Wednesday, April 22, 2020

The Ingenious by Darius Hinks

Okay, so wow, hats off to Darius Hinks for world building. In The Ingenious, he's created a city that immediately grabbed my attention in a way that I won't forget in a hurry. Run by a group of enigmatic alchemists known as the Curious Men, the city of Athanor is not bound by location. Fuelled by alchemy, the city travels from world to world, where it siphons off resources until its rulers deem it time for them to move again. Consequently, the city is a true melting pot of cultures, a sprawling grotesquery of races and architectural styles steeped in squalor for those who don't have power or wealth. I loved this dark, baroque setting hard, and Hinks does a good job of gradually revealing the city's nature.

Enter Isten and her people, a small group of exiles who want to go home. Except they have no say in where Athanor will next settle, and they're hard pressed on all sides by gangs. We stagger into the story just as Isten reappears from a year of drunken indulgence. She's a rogue and a drug addict who has lost her way, and scoffs at her group's idealism. She's also not above using them to get what she wants, and she can't think beyond the next hit.

I get it. She's not a nice person. And she ends up getting mixed up in events that are way beyond her ken when she tangles with one of the Curious Men. Alchemy is involved, as well as dubious moral codes, and just when you think things can't get worse, they do. Isten has no morals, no scruples, until suddenly she does, except after her dark teatime, she's so deep in the dreck that she has to do some fancy footwork to get both herself and the people she's close to out.

This novel has most of the hallmarks I adore in fantasy, but it falls just ever so slightly short of the mark, and I believe it's developmental in the sense that we don't dig deep enough into Isten, in terms of her motivations and her sudden about-face near the end when she has to turn from rogue to hero. We have hints of a wonderful interplay between her and her polar opposite, but I feel as if the story wasn't quite driven far enough for this to feel satisfying. After a promising start, the novel flounders and eventually rushes to tie up loose ends in what feels like a slightly haphazard fashion that left me needing a stronger resolution. Kinda like me sitting back at the end, saying, "Is this it?" There was a particular thread involving the Exiles and a secondary character that could have been foregrounded more to help create a greater sense of upping the stakes and lending more of a sense of urgency.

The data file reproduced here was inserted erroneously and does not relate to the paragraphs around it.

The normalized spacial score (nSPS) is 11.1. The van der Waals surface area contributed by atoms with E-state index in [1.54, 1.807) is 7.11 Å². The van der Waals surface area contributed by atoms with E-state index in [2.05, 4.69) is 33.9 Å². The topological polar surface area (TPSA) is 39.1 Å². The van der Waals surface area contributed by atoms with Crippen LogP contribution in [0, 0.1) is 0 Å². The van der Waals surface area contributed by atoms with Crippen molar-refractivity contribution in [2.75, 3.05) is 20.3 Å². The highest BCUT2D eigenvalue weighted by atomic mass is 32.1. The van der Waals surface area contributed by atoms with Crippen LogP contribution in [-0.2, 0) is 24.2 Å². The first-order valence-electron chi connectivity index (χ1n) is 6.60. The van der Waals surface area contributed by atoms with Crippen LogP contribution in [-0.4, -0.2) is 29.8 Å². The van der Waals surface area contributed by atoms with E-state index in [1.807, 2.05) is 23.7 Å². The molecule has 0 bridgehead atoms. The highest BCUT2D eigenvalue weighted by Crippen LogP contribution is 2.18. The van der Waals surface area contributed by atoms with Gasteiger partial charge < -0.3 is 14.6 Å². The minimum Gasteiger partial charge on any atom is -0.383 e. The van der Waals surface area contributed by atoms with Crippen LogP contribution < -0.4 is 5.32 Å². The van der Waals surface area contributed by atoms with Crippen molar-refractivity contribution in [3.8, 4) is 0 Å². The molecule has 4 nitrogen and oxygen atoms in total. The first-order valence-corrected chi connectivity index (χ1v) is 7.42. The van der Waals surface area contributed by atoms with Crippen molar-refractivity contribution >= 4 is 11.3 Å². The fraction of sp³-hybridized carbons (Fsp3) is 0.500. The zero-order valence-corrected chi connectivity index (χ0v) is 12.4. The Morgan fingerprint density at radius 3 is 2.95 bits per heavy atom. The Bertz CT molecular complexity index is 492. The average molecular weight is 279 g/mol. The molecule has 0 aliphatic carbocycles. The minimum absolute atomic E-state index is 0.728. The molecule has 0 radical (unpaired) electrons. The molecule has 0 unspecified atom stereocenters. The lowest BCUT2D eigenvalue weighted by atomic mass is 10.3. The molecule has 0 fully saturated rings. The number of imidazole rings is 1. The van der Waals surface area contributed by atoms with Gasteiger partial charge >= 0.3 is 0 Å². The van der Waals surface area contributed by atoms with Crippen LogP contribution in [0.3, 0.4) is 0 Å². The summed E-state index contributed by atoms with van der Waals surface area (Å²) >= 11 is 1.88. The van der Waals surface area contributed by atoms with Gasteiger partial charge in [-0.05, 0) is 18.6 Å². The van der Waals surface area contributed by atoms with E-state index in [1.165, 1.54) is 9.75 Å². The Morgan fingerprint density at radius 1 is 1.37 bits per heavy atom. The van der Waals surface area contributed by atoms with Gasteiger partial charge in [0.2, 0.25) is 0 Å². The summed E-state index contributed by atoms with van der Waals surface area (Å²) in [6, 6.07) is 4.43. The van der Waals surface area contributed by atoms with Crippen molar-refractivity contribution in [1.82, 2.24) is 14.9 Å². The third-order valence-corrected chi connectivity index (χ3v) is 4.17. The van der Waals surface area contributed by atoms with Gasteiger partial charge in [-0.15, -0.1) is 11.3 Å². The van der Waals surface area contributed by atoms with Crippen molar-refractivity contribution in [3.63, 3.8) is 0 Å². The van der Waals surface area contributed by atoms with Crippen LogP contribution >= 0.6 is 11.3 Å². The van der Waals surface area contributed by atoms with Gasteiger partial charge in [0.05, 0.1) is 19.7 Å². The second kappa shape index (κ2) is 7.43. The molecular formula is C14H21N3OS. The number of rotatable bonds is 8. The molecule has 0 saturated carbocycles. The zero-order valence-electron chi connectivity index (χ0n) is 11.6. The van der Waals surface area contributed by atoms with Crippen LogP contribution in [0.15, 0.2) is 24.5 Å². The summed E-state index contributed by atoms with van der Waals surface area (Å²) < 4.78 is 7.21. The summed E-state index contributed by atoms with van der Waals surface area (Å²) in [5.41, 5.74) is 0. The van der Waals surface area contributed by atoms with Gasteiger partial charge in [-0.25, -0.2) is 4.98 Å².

If you're in the mood for a slice of GrimDark with serious Gothic flavouring, then yeah, this will be your jam. There were some great ideas here, and a simply fabulous setting that's begging a deeper plunge, but I would have loved to have seen more in terms of better realised structure and deeper character development.

Tuesday, April 21, 2020

All the Birds in the Sky by Charlie Jane Anders

I'm a little on the fence with All the Birds in the Sky by Charlie Jane Anders. It's a sweet little book that I feel doesn't easily rest in an exact genre. It's contemporary fantasy but feels more like magic realism with a slight surreal twist. There's also a fair amount of gentle mockery aimed at the whole East Coast hipster vibe that may also see this book not ageing well.

For the most, I couldn't really immerse in the story; it felt like there was a degree of separation between me and the characters, so it came across like the author narrator was at the wheel telling me the story rather than me having my preferred deep point of view. This in itself is not a major sin, and some authors do it really well, like Neil Gaiman, for instance, but it didn't really work for me here. I kept getting jerked out of the story, and I felt as if the tone, although charming, lacked sincerity.

The heart of this story centres around the age-old trope of magic vs. science, with two main characters who are polar opposites of each other, and you can see from a mile away that they're going to get romantically entangled no matter how much they have a prickly friendship as children. The novel follows them from awkward childhood to equally awkward adulthood, as they each become masters of their particular professions: Laurence is some sort of hotshot computer whizz while Patricia is a witch.

Anders' writing has a lot of whimsy, and some of the imagery is quite lovely, but in the end what salted it for me was the fact that I felt that distance from the meat and bones of the story. I also felt that there was a lot of build-up to the cataclysmic conclusion, which then sort of fizzled out near the end. I don't know if it was a case of the author being unsure of where they were headed or if they were rushed to finish. I also didn't feel strongly about either Patricia or Laurence – perhaps I liked Patricia more than I did Laurence, but the lack of immersion in either's point of view didn't help. All in all, I wasn't sold, even if I generally found this an enjoyable ride that I'll appreciate discussing with others who've also read the book.

Saturday, April 11, 2020

The Last Wish (The Witcher #0.5) by Andrzej Sapkowski